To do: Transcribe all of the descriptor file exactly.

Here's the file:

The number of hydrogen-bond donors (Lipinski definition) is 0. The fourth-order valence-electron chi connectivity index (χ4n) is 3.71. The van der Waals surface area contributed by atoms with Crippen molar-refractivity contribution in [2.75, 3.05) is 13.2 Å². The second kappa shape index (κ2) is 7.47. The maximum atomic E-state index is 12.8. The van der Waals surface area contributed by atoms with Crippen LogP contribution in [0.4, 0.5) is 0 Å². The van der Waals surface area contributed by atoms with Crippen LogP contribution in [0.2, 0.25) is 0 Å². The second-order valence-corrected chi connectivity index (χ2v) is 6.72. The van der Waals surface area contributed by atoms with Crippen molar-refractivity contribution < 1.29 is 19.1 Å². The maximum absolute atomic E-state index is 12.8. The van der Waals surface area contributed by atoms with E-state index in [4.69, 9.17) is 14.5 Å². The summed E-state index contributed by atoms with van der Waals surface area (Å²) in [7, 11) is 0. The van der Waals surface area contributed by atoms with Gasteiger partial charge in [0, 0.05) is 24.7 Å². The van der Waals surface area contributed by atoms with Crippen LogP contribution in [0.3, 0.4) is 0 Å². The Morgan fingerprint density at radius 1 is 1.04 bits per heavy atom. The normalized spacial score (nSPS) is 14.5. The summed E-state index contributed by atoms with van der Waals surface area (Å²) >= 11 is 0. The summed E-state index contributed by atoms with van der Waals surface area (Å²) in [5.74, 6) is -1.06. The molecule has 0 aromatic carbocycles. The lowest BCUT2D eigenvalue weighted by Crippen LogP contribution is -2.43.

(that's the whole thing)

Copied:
The number of hydrogen-bond donors (Lipinski definition) is 0. The fourth-order valence-electron chi connectivity index (χ4n) is 3.71. The van der Waals surface area contributed by atoms with Crippen molar-refractivity contribution in [2.75, 3.05) is 13.2 Å². The second kappa shape index (κ2) is 7.47. The maximum atomic E-state index is 12.8. The van der Waals surface area contributed by atoms with Crippen LogP contribution in [0.4, 0.5) is 0 Å². The van der Waals surface area contributed by atoms with Crippen LogP contribution in [0.2, 0.25) is 0 Å². The second-order valence-corrected chi connectivity index (χ2v) is 6.72. The van der Waals surface area contributed by atoms with Crippen molar-refractivity contribution < 1.29 is 19.1 Å². The maximum absolute atomic E-state index is 12.8. The van der Waals surface area contributed by atoms with E-state index in [4.69, 9.17) is 14.5 Å². The summed E-state index contributed by atoms with van der Waals surface area (Å²) in [7, 11) is 0. The van der Waals surface area contributed by atoms with Gasteiger partial charge in [0, 0.05) is 24.7 Å². The van der Waals surface area contributed by atoms with Crippen LogP contribution in [0.3, 0.4) is 0 Å². The Morgan fingerprint density at radius 1 is 1.04 bits per heavy atom. The normalized spacial score (nSPS) is 14.5. The summed E-state index contributed by atoms with van der Waals surface area (Å²) >= 11 is 0. The summed E-state index contributed by atoms with van der Waals surface area (Å²) in [5.74, 6) is -1.06. The molecule has 0 aromatic carbocycles. The lowest BCUT2D eigenvalue weighted by Crippen LogP contribution is -2.43.